Jack Wolfe
Roxbury Portrait                                                                                                                                                         
                                                                                                                                                                                     Wolfe painted “Roxbury Portrait” in 1967. It portrays a group of his neighbors near his studio in Boston’s Roxbury neighborhood. A separate panel, showing the body of a black soldier, refers to the Vietnam War-era police practice of giving young men who were arrested for petty crimes in the predominantly black neighborhood a choice of “Vietnam or jail.” A second separate panel depicts twelve-year-old Joe Bass, whose photograph was portrayed on a 1967 cover of LIFE magazine after he had been caught by stray shotgun pellets as police shot a man for looting in Newark, NJ during days of unrest incited by police brutality. With the inclusion of these figures, the painting alludes to the intersectionality of racial justice and anti-war issues in 1960’s America.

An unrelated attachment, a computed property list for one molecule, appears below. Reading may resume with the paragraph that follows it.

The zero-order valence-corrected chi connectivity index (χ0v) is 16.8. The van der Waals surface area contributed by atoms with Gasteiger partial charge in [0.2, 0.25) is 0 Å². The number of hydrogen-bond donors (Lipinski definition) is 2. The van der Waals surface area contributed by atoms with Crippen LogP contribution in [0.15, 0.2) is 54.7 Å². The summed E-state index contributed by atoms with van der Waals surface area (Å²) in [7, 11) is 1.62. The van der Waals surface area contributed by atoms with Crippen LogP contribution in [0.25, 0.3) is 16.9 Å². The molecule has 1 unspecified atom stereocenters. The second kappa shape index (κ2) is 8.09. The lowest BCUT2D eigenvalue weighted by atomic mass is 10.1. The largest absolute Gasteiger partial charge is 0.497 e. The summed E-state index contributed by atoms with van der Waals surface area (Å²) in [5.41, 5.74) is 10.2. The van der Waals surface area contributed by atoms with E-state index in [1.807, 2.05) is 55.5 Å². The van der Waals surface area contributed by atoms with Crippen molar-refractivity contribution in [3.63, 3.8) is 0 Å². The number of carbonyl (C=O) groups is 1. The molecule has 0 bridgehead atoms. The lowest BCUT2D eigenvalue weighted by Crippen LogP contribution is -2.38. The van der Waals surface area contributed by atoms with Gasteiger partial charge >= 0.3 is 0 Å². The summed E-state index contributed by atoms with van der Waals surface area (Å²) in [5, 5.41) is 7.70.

27 Septiembre 1975 

Wolfe painted 27 Septiembre in response to the 1975 execution in Spain of five university students by Franco’s regime. The composition of the lower panel recalls Goya’s 3rd of May 1808, a memorial to the Spaniards executed by Napoleon’s troops. As with all of his political work, Wolfe directed 27 Septiembre at an American audience, seeking to raise awareness of the U. S. government’s support for Franco’s regime. 
Roxbury Portrait
oil, (3 panels), center panel,
80" x 144", 1967